Recently, (about a week ago) I spotted a link from @donegangardens on twitter that led to a really surprising story. Essentially Haitian farmers have been offered 60,000 seed sacks of hybrid corn and vegetable seeds by Monsanto (manufacturers of Roundup). Not only have they turned them down, they have actually vowed to burn them. Full Story here.
While at first this might seem a little ungrateful and idiotic after the recent disaster, I for one am very impressed by this. Monsanto’s GM Seeds account for 90% of the GM crops sown in the US. So? I hear you say – they developed a product that people want and are reaping the benefits.
While this is true, it doesn’t give the full picture. To see the extremes that Monsanto are willing to go to, in order to protect their monopoly it’s worth watching Food, Inc. or reading this Wikipedia article.
Now I don’t want anyone getting the impression that I’m anti GM crops, I’m not (I look forward to square fruit and veg that don’t roll off my work surfaces and bruise themselves ) in fact I believe it’s just an extension of what’s been happening in agriculture for centuries with selective breeding and cross breeding. The genetic code of many plants has been changed, possibly the best known example is the orange carrot; this is not natural, but a result of extensive breeding by the Dutch.
Where I have an issue with genetically modified crops, as we know them today, is a result of the litigiouf tactics used by Monsanto.
Throughout 2004 and 2005, Monsanto filed lawsuits against many farmers in Canada and the U.S. on the grounds of patent infringement, specifically the farmers’ sale of seed containing Monsanto’s patented genes. In some cases, farmers claimed the seed was unknowingly sown by wind carrying the seeds from neighboring crops, a claim rejected in Monsanto Canada Inc. v. Schmeiser. These instances began in the mid to late 1990s, with one of the most significant cases being decided in Monsanto’s favor by the Canadian Supreme Court. By a 5-4 vote in late May 2004, that court ruled that “by cultivating a plant containing the patented gene and composed of the patented cells without license, the appellants (canola farmer Percy Schmeiser) deprived the respondents of the full enjoyment of the patent.” With this ruling, the Canadian courts followed the U.S. Supreme Court in its decision on patent issues involving plants and genes. Source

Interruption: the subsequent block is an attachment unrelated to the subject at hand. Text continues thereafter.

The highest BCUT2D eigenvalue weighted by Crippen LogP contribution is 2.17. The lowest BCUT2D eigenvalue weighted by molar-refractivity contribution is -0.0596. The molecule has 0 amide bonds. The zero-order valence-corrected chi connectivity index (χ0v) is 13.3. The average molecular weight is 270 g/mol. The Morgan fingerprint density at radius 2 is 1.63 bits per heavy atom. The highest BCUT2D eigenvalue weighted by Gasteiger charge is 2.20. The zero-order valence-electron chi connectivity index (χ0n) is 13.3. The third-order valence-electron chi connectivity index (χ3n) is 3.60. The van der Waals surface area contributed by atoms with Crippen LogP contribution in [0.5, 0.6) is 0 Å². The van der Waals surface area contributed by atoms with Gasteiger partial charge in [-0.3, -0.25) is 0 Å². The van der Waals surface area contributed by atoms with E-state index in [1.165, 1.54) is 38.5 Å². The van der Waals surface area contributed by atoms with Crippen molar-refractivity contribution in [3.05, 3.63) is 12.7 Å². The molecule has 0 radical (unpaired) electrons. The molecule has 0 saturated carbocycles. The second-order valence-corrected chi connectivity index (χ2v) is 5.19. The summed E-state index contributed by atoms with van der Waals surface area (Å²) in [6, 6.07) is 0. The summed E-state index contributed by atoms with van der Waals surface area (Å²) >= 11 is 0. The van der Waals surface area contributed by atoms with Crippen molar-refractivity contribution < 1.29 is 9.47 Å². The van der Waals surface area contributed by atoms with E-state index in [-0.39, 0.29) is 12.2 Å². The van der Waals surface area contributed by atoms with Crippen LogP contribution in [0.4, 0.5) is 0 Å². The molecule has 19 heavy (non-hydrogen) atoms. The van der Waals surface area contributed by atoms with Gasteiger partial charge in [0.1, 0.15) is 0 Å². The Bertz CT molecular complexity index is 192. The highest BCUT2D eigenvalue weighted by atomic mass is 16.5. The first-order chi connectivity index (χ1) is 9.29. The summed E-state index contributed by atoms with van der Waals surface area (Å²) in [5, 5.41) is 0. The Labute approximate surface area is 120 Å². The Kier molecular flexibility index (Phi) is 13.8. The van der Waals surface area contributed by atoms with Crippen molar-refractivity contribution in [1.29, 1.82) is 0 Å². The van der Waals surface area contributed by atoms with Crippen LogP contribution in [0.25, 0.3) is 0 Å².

The main effect of this is that farmers are not allowed to keep seed from their crop to plant next season, which significantly raises costs for the farmers in question.
On top of all this Monsanto’s seeds are linked to a range of new superweeds that have evolved (remarkably quickly) to be resistant to Roundup and other weed killers.
A lot of us Geeky/Techie types have been known to go on about Microsoft / Google / Apple / “flavour of the week” are pure evil and are out to control the world for their own demonic ends but those guys are amateurs compared to Monsanto, who are looking to control the food chain and in the US at least they are almost there. Think about it, Monsanto provide the corn seed, which (thanks to the processing industry) gets processed into roughly 25% of all products in US Supermarket chains (Source) and while we all know supermarkets sell more than food these days, US supermarkets take that to a whole new level with a product range that exceeds what’s available in most Irish shopping centres. So how much Monsanto GM corn is in the food?
Corn (because there is now such an excess) is now used to feed the majority of US beef cattle even though cattle are not designed to live on it. Corn feeds a lot of the chickens that are reared in the US as well, both for meat and eggs. Hell, even farmed salmon in the US are now being trained to eat corn.
So if the people eat the corn and the farm animals eat the corn and are then eaten by the people, who has majority control of the food chain… The people? The government, the farmers or Monsanto?
And these guys want to “give” all this seed “free” to Haitian farmers? With their track record, I think most will forgive my scepticism, but in my opinion there just might be a very sinister ulterior motive in play and I for one both respect and admire the Haitians who are taking this stand as the heroes they truly are.